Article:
There are a number of good musea in Belgium, but I unfortunately only had time and money enough to see 1. I decided to skip the City of Brussels Museum, the Ancient and Modern Art Musea, and the various brewing musea in favour of the Belgian Comic Strip Centre. Belgians take their comics very seriously, and Tintin, Asterix, and the Smurfs (Les Schtroumphs), integral aspects of any good French Immersion education in Canada, were created by Belgians. Further encouraging me to check out the Comic Strip Centre was the fact that the building that houses it was designed by the famous Belgian Art Nouveau architect Victor Horta.

Brussels was in fact the birthplace of Art Nouveau architecture, and Horta and Henri van de Velde (both from Brussels) are generally considered to have been the instigators of the movement. Old Brussels is somewhat less attractive than some other Belgian towns (Brugge and Antwerpen, to be specific), but from Art Nouveau onward Brussels' modern architecture is often quite impressive. Particularly stunning are the miles of reflective glass that make up the new headquarters of the European Union; I spent a couple of hours just walking among these enormous gleaming structures, which are located just outside of the city centre.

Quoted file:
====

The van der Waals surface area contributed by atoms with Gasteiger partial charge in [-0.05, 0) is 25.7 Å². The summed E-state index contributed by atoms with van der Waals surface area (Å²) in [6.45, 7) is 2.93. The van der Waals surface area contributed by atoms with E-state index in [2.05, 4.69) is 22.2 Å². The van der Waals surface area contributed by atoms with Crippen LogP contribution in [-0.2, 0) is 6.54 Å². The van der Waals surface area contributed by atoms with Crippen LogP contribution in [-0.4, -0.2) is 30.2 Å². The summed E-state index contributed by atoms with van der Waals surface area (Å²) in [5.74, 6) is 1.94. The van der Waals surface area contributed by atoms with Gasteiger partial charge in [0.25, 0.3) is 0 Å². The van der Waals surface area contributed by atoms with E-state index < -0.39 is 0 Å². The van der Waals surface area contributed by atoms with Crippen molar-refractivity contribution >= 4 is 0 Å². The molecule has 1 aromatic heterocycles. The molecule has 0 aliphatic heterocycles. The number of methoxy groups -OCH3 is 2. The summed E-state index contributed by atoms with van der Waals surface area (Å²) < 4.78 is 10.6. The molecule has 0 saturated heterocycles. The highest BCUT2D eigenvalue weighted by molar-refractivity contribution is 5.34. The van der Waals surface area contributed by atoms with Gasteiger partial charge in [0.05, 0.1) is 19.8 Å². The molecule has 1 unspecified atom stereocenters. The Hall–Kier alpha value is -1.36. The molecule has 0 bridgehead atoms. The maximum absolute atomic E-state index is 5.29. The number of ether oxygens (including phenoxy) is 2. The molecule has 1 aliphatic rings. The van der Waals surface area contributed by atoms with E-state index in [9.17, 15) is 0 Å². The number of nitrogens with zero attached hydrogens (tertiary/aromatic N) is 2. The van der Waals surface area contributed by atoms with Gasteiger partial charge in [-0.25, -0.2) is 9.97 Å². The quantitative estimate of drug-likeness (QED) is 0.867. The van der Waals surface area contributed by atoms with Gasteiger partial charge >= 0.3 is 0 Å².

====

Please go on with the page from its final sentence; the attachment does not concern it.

After a couple of days I managed to get a hold of my friend from Canada, and I moved out of the hostel and stayed with her on my last night in town. I had the rare pleasure of spending the evening at a local pub listening to a high ranking Irish dignitary (a friend of my friend's) dish dirt on various European heads of state. The next morning I headed south toward Namur.

The day I left Brussels was cold, but sunny, and I had no trouble getting to Namur, about 50km to the southeast. Namur is well within the borders of Wallonie, the French-speaking area of Belgium, and I was feeling a little more comfortable about my ability to communicate than I had been in Flanders.

Having arrived in Namur in the early afternoon, I decided to have a look around before checking in to the hostel. The old parts of the town, mainly centred around the River Meuse, are quite nice, though by no means spectacular. Aside from a comfortable cathedral, the only real tourist attraction in the area is the 15th century citadel that sits high on a cliff overlooking the town. I walked up to the citadel and had a look through the gate, but since it is closed from October to April, I figured that that was as much as I would see. It was getting to be late afternoon, so I headed to the hostel, which was a little ways south of the town centre, pleasantly situated on the river.